Khraibut v. Chahal, Case No. 15-cv-04463-CRB

CourtUnited States District Courts. 9th Circuit. United States District Courts. 9th Circuit. Northern District of California
Writing for the CourtCHARLES R. BREYER United States District Judge
Docket NumberCase No. 15-cv-04463-CRB
PartiesYOUSEF KHRAIBUT, Plaintiff, v. GURBAKSH CHAHAL, et al., Defendants.
Decision Date26 March 2021

GURBAKSH CHAHAL, et al., Defendants.

Case No. 15-cv-04463-CRB


March 26, 2021


Plaintiff Yousef Khraibut has moved for default judgment against Defendants Gurbaksh Chahal and Gravity4, Inc. He seeks $4,421,428.49 in damages and $560,742 in attorneys' fees and costs. The Court grants Khraibut's motion with a reduced damage award of $1,246,950.20, plus $538,492 in attorneys' fees and costs.

The Courts finds that Khraibut asserted valid claims against Chahal and Gravity4 and that the standard for entering default judgment is otherwise met. The Court reduces the damages award because, at least in some instances, the requested award is excessive based on cases involving comparable facts. The Court also reduces attorneys' fees because one of Khraibut's lawyers has not provided enough justification for his $1,750 hourly rate.


A. Statement of Facts

Plaintiff Yousef Khraibut was hired by Defendant Gurbaksh Chahal to work at Chahal's start-up, Defendant Gravity4, in 2014. Compl. ¶ 5 (dkt. 1). Khraibut had already created and sold a multi-million dollar company, and left his home in Ontario, Canada to work as head of design for Chahal and Gravity4 in San Francisco, California. Id. ¶ 25.

Khraibut alleges as follows: Khraibut was promised a senior management role, 1%

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equity in Gravity4 with immediate vesting, housing accommodations, work immigration sponsorship, and a $6,000 per month salary. Id. ¶¶ 41-42. Chahal and Khraibut orally agreed to these terms, and Khraibut never received or signed any employment documents, as there was little administrative infrastructure when he joined the company. Id. ¶¶ 42, 44. Chahal denied Khraibut's repeated requests for a written employment agreement and work visa sponsorship, and at one point suggested that Khraibut become authorized to work in Bermuda or Ireland while continuing to work in the United States. Id. ¶¶ 66, 72.

While Khraibut was working at Gravity4, Chahal subjected him to ridicule, discrimination and harassment, threats of physical violence, and daily abuse. Id. ¶¶ 174-82, 223, 227, 233. Khraibut frequently expressed concern orally and in writing about Chahal's treatment of employees, including pressuring employees to drink heavily, consume prescription Adderall, and take the drug MDMA. Id. ¶¶ 132-34. Chahal often used ethnic slurs in the workplace, including calling Khraibut an "Arab ghetto," "habibi ghetto," and a "terrorist" both privately and in front of coworkers. Id. ¶¶ 84-85. Chahal also made derogatory remarks about Khraibut's Muslim religion. Id. ¶¶ 178, 283. Further, on multiple occasions, Chahal lifted Khraibut's shirt, slapped his stomach, and made derogatory remarks about his body hair and Arab ethnicity in front of others. Id. ¶¶ 176-77, 283. Chahal also threatened to "beat him," "break his teeth," stick a knife between his teeth, track him down, and have him "taken care of." Id. ¶¶ 210, 229, 248.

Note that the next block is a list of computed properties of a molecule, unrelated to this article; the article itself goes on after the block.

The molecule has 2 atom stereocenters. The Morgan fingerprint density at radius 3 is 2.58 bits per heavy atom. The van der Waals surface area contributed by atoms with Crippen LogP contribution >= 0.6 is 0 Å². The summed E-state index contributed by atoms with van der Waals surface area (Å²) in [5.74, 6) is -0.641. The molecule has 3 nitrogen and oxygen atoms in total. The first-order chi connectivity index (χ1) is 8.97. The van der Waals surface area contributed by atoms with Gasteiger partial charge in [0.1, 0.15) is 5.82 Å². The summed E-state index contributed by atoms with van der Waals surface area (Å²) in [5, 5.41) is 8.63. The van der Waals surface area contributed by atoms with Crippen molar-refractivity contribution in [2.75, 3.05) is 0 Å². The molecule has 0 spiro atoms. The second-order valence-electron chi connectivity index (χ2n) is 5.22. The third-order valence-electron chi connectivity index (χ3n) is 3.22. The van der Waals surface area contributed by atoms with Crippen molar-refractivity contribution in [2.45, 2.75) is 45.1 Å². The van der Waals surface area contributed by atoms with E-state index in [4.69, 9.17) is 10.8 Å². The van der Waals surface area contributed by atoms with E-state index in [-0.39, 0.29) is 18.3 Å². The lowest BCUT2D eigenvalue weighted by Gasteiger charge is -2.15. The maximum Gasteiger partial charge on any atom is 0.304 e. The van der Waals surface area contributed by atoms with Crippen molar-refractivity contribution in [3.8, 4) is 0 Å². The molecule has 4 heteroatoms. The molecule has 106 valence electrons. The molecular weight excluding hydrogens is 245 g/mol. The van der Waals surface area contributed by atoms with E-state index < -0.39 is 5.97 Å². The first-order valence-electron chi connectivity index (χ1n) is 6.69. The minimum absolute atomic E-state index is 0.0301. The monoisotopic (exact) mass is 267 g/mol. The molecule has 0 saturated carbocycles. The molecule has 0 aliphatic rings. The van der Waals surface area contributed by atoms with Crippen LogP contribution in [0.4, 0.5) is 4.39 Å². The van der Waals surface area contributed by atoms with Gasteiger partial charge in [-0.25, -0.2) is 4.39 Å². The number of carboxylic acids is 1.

The abuse went beyond insults and threats. Chahal ordered employees to install keystroke monitoring software on other employees' computers, including Khraibut's personal computer. Id. ¶¶ 256, 325; Mot. for Default Judgment at 24 (dkt. 90). Chahal falsely accused Khraibut of stealing intellectual property and called him a "hacker" to Gravity4 employees and business associates. Compl. ¶¶ 245-46. And Chahal directed a Gravity4 employee to send an email to Business Insider accusing Khraibut of extortion. Id. ¶ 271; Mot. at 26.

Chahal and Gravity4 withheld pay, a written employment agreement, and immigration sponsorship while subjecting Khraibut to this treatment. Compl. ¶¶ 7, 174-

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82, 223, 227, 233. After Chahal threatened Khraibut with deportation and violence and fired him, Khraibut left the country and returned to Canada. Id. ¶¶ 158, 172, 191, 203, 209, 214, 229, 240-74. But, due to continuing threats from Chahal, Khraibut still feared for his life and left Canada to go "into hiding for months." Id. ¶ 241. Because of the violent threats, the San Francisco Police Department obtained a criminal protective order for Khraibut against Chahal in October 2014. Id. ¶ 242. Despite the protective order, Chahal continued to harass Khraibut by attempting to interfere in his business ventures and directing Gravity4 employees to file false police reports against Khraibut. Id. ¶¶ 263-67.

B. Procedural History